Death in the Andes was one of my favourites when I initially started exploring some of the Latin magic-realist authors.
     
  8. Diziet Sma

    Diziet Sma Administrator Staff Member

    I see, I had to look it up as the translation differs from the original tittle. I not sure whether all his work is available in English. My favorites by V Llosa: The Time of the Hero, Aunt Julia and the Scriptwriter, The Feast of the Goat.
    Have you read García Márquez or Cortázar?
     
  9. Boreas

    Boreas n log(log n) Staff Member

    I finished it. This is a book that made me feel happy as I went to bed last night. The heroine got all that she deserved. She's a wonderful role model for children (and adults). It's as if she's touched by the grace of God with the joy and love she radiates from within herself. That strength allows her to make do with anything and work through difficult situations without complaint. As an orphan in a convent in Troyes, France, she was admonished for her laxity concerning prayer. But as the Sister escorting her to New France points out, her nature is to help others, and that is as valid a form of prayer as adherence to any formal canon or catechism. And this service to others is her driving strength. That can-do attitude is strong within her so she's perfectly suited to be a pioneering woman of a wild new frontier with its both intense beauty and danger. Wonderful, wonderful little book with a perfectly happy ending. I loved it. A book I would recommend for children without reserve.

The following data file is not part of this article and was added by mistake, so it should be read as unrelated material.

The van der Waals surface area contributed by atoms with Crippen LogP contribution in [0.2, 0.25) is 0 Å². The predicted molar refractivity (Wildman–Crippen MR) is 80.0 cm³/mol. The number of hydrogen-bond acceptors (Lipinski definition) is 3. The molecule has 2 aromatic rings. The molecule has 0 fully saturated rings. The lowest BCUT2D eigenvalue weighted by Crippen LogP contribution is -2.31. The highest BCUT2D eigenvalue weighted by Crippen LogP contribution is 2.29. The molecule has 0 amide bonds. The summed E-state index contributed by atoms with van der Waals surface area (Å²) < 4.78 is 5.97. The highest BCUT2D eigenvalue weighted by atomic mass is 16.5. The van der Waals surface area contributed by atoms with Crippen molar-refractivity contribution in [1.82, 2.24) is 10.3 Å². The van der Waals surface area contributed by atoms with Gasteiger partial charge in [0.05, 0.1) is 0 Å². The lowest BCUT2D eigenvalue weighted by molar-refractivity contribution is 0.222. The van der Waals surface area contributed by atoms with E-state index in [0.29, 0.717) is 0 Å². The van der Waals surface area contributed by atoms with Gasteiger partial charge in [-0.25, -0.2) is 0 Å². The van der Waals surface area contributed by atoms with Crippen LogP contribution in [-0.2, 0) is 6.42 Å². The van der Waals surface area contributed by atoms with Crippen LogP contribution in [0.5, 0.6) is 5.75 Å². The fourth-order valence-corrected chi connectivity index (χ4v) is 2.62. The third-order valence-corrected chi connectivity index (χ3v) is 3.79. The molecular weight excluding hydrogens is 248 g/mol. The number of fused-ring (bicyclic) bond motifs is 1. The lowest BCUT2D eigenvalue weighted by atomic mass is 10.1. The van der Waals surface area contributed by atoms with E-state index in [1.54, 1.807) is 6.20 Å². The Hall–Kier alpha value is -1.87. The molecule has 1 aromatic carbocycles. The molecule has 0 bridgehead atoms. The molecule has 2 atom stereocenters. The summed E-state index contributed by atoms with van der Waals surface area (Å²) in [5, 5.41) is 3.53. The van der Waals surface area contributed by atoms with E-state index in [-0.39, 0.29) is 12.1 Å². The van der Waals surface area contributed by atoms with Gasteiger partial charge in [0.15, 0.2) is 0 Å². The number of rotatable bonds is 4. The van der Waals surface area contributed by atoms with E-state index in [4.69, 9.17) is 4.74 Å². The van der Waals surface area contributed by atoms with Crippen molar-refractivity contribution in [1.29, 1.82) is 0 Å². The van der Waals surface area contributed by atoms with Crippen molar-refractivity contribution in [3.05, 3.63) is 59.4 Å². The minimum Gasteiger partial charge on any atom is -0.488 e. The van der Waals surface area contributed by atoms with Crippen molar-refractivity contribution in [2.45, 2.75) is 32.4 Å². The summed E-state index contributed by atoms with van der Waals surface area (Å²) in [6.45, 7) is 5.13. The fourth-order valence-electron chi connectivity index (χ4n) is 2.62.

I've read Feast of the Goat and it was an extremely skilful novel, but Death in the Andes I have an especial fondness for because of the older world it depicts and its more isolated, less metropolitan setting. I'm afraid I haven't read Cortázar at all and García Márquez I never finished the one book I attempted.
     
  10. Diziet Sma

    Diziet Sma Administrator Staff Member